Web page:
In November 1940, with Fleet Street subjected to almost daily bombing raids by the Luftwaffe, The Telegraph started printing in Manchester at Kemsley House (now The Printworks entertainment venue), which was run by Camrose's brother Kemsley. Manchester quite often printed the entire run of The Telegraph when its Fleet Street offices were under threat. The name Kemsley House was changed to Thomson House in 1959. In 1986 printing of Northern editions of the Daily and Sunday Telegraph moved to Trafford Park and in 2008 to Newsprinters at Knowsley, Liverpool.
During the Second World War, The Daily Telegraph covertly helped in the recruitment of code-breakers for Bletchley Park. The ability to solve The Telegraph's crossword in under 12 minutes was considered to be a recruitment test. The newspaper was asked to organise a crossword competition, after which each of the successful participants was contacted and asked if they would be prepared to undertake "a particular type of work as a contribution to the war effort". The competition itself was won by F. H. W. Hawes of Dagenham who finished the crossword in less than eight minutes.
Both the Camrose (Berry) and Burnham (Levy-Lawson) families remained involved in management until Conrad Black took control in 1986. On the death of his father in 1954, Seymour Berry, 2nd Viscount Camrose assumed the chairmanship of the Daily Telegraph with his brother Michael Berry, Baron Hartwell as his editor-in-chief. During this period, the company saw the launch of sister paper The Sunday Telegraph in 1960.
Canadian businessman Conrad Black, through companies controlled by him, bought the Telegraph Group in 1986. Black, through his holding company Ravelston Corporation, owned 78% of Hollinger Inc. which in turn owned 30% of Hollinger International. Hollinger International in turn owned the Telegraph Group and other publications such as the Chicago Sun-Times , the Jerusalem Post and The Spectator .
On 18 January 2004, Black was dismissed as chairman of the Hollinger International board over allegations of financial wrongdoing. Black was also sued by the company. Later that day it was reported that the Barclay brothers had agreed to purchase Black's 78% interest in Hollinger Inc. for £245m, giving them a controlling interest in the company, and to buy out the minority shareholders later. However, a lawsuit was filed by the Hollinger International board to try to block Black from selling his shares in Hollinger Inc. until an investigation into his dealings was completed. Black filed a countersuit but, eventually, United States judge Leo Strine sided with the Hollinger International board and blocked Black from selling his Hollinger Inc. shares to the twins.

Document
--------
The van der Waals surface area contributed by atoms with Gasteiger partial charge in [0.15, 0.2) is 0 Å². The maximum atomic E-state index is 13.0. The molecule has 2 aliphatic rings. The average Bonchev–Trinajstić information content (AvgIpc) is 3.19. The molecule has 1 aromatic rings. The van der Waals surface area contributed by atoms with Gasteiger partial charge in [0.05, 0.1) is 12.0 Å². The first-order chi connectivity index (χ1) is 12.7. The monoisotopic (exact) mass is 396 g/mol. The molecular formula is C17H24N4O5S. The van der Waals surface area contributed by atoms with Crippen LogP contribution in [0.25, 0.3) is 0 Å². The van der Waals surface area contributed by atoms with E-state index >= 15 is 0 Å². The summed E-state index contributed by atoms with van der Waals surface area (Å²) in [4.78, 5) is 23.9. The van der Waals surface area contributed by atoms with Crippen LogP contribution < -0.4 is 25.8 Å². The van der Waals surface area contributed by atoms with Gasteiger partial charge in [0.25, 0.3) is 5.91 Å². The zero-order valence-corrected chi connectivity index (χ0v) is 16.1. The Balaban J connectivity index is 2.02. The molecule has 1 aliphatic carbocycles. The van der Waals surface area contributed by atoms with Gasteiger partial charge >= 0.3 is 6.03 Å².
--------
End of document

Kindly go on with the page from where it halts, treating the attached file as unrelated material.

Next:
On 7 March 2004, the twins announced that they were launching another bid, this time just for The Daily Telegraph and its Sunday sister paper rather than all of Hollinger Inc. Current[ when? ] owner of the Daily Express , Richard Desmond, was also interested in purchasing the paper, selling his interest in several pornographic magazines to finance the initiative. Desmond withdrew in March 2004, when the price climbed above £600m, as did Daily Mail and General Trust plc a few months later on 17 June.
In November 2004, The Telegraph celebrated the tenth anniversary of its website, Electronic Telegraph, now renamed www.telegraph.co.uk. The Electronic Telegraph launched in 1995 with 'The Daily Telegraph Guide to the Internet' by writer Sue Schofield for an annual charge of £180.00. On 8 May 2006 the first stage of a major redesign of the website took place, with a wider page layout and greater prominence for audio, video and journalist blogs.
On 10 October 2005, The Daily Telegraph relaunched to incorporate a tabloid sports section and a new standalone business section. The Daily Mail 's star columnist and political analyst Simon Heffer left that paper in October 2005 to rejoin The Daily Telegraph, where he has become associate editor. Heffer has written two columns a week for the paper since late October 2005 and is a regular contributor to the news podcast. In November 2005 the first regular podcast service by a newspaper in the UK was launched. Just before Christmas 2005, it was announced that The Telegraph titles would be moving from Canada Place in Canary Wharf, to new offices at Victoria Plaza at 111 Buckingham Palace Road near Victoria Station in central London. The new office features a "hub and spoke" layout for the newsroom to produce content for print and online editions.